Residents of California may be interested in learning how physicians going through a divorce deal with their practices. The medical practice is a financial asset, and its value should be considered by a family law attorney.
Some questions to ask
When physicians retain legal counsel, their lawyers should ask about:
• The kind of entity of the group practice
• When the practice was established
• How the practice was funded
• Whether stock was issued
• The existence of a buy/sell agreement
Any factors that involve the value of the practice should be considered. A professional accountant can help address the value by examining accounts receivable, financial assets, office equipment and more.
It is fraud to misrepresent income
A physician who is divorcing will need to notify his or her partners regarding this upcoming event. In some cases, legal proceedings might become a problem for the partners as well. Know that any misrepresentation of financial matters during a divorce can be considered as fraud.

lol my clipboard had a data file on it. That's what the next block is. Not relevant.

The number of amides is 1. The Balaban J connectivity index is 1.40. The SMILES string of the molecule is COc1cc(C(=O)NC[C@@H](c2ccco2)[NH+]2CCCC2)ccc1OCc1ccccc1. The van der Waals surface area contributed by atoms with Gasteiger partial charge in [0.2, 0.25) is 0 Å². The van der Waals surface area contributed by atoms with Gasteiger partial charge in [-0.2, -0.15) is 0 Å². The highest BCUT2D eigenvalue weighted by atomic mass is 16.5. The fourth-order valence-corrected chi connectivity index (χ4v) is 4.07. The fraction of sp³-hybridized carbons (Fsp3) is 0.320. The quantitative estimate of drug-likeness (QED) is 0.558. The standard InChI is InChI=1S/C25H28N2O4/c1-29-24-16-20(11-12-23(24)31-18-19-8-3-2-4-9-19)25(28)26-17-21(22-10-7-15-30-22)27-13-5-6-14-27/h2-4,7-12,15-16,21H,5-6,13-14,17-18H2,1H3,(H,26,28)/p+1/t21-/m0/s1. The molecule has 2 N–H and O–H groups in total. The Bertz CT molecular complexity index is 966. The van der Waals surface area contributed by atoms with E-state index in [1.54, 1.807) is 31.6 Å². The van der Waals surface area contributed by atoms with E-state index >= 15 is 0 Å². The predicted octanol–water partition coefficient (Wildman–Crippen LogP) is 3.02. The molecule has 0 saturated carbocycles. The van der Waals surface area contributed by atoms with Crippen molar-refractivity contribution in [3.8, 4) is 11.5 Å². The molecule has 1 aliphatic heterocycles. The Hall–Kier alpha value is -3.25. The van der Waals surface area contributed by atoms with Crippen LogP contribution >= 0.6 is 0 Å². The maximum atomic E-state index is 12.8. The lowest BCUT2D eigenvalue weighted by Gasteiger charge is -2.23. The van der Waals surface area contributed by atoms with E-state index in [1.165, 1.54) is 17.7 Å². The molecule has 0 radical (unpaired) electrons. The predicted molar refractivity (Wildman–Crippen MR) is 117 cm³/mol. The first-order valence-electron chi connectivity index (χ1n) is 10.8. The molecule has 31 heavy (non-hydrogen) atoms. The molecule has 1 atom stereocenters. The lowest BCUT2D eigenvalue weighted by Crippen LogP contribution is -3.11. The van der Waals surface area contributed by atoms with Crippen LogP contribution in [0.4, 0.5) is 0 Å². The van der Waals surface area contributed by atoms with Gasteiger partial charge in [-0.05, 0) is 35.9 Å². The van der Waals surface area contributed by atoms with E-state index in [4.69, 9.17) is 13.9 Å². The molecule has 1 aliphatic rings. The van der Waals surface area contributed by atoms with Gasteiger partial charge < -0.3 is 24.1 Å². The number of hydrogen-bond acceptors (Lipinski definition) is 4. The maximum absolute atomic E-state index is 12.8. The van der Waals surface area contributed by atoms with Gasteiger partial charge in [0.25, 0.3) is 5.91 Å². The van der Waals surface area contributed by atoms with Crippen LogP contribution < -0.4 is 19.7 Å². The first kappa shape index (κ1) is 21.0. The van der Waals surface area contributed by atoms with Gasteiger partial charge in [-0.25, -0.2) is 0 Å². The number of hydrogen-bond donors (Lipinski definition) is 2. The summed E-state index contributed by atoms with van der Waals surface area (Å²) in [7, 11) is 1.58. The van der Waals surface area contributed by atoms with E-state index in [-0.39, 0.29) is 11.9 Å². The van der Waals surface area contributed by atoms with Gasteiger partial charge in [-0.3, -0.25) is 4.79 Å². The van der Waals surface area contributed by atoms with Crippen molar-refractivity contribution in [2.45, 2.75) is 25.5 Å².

Something to remember is that someone who is not a physician cannot take over a part of a medical practice in a divorce settlement and become one of the owners.
Liabilities should also be assessed
An attorney versed in family law, as well as a forensic accountant, will also want to consider the liabilities of the practice, insurance costs and any contributions the practice makes towards retirement plans. Loans are also a factor to be considered.
Battle of expertise
It might come down to a battle of the lawyers if one spouse sees the value of the practice one way while the other person has a very different picture. Evaluating a medical practice during a divorce may have far-reaching effects. An experienced family law attorney may challenge the opposing financial expert, and he or she can be a valuable ally for a physician who owns a medical practice and is divorcing.
Divorce is a difficult time, and an experienced law firm may provide you with personal service, experience and compassion.